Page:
Some ancient photos of famous old boats

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Tilikum at Margate, with Captain John Voss
standing at the bows. As usual click on the
images for much larger photographs

Fishing luggers sailing out of Mevagissey,

Falmouth quay punt

Lowestoft trawlers in a shot that looks more like a
painting than a photo

West Mersea smacks looking very handsome on a near run

I picked up a dusty old book the other day, and found it contained many photos of some well known old boats. Here are just a few. I must say I was particularly pleased to find the Tilikum shot, as it gives a clear impression of what the boat was like when Captain John Voss had her and sailed such enormous distances. Voss’s book The Venturesome Voyages of Captain Voss is a jolly read, as you’d expect from someone who became a professional adventurer – there are some copies at ABE Books. There’s a bit more on Voss’s voyage here, and thanks to the kind folks at the splendid Duckworks forum, I’ve just learned that Venturesome Voyages is also available online.

On other topics, there are various posts on luggers to read and others on Falmouth quay punts, and on fishing generally.

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3 thoughts on “Some ancient photos of famous old boats”

  1. Such great shot Gavin, just the sort I like! That's the best pic of Tilicum I've seen. I hadn't realised it had such a low rig. I bet she rolled badly in any sea. I note the Lowestoft trawlers seem to have their auxiliary engines going. It looks like there's a race of sorts going on. On the nearest Cornish lugger, do you think that is a woman in a dress standing aft looking astern?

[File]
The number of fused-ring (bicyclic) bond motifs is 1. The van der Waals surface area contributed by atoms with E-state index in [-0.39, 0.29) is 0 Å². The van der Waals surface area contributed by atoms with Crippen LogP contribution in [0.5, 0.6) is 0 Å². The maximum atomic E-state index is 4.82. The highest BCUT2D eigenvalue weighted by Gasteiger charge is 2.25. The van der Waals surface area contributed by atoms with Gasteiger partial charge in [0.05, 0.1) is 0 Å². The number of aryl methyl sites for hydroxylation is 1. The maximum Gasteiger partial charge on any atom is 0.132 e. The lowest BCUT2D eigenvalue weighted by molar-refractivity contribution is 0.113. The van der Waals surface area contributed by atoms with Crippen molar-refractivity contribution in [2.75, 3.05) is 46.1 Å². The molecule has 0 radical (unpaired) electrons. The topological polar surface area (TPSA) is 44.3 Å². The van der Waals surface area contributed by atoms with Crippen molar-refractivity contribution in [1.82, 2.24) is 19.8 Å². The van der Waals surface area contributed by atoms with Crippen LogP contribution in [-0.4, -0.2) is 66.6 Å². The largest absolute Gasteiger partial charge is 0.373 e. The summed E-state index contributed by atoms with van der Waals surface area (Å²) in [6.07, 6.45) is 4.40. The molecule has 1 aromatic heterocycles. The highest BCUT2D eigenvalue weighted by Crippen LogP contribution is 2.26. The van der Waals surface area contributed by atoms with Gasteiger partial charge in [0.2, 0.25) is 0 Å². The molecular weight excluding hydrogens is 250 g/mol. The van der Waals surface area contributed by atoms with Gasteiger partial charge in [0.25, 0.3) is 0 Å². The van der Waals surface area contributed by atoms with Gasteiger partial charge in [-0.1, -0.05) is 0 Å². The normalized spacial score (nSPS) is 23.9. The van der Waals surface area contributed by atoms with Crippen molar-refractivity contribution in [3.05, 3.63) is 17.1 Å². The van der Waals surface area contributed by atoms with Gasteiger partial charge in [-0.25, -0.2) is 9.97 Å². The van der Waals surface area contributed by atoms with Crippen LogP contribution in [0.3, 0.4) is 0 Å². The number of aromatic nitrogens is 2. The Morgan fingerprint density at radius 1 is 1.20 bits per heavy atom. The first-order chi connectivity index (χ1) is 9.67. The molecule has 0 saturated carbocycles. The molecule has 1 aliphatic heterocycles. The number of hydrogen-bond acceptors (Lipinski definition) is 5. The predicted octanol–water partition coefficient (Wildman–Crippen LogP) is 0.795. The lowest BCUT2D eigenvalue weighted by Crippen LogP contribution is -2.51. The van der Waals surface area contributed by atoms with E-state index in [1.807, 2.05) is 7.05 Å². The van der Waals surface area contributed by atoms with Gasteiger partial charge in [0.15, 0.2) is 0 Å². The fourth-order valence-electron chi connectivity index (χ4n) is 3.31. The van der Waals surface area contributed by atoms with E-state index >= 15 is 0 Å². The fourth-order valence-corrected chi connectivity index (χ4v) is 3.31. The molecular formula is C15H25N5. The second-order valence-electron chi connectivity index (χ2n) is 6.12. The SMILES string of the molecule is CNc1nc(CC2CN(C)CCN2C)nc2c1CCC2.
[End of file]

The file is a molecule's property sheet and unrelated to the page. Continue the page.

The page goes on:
Thanks for the pics, the rig details are very clear and you can see where pleasure yacht rigs developed from. Of course many of the professional crews would have been drawn from these fishermen.


  2. Chris –

    Voss's book can be found in second-hand bookshops and is a good read. I'd lend you my copy if I could find the thing. Did you know she was rescued from some Essex marshes just a few years ago before being restored to her current condition?

    Jeff – Yes, it was very low, as befits a long low boat without much of a keel. He really did prove the value of his patent sea anchor, didn't he?


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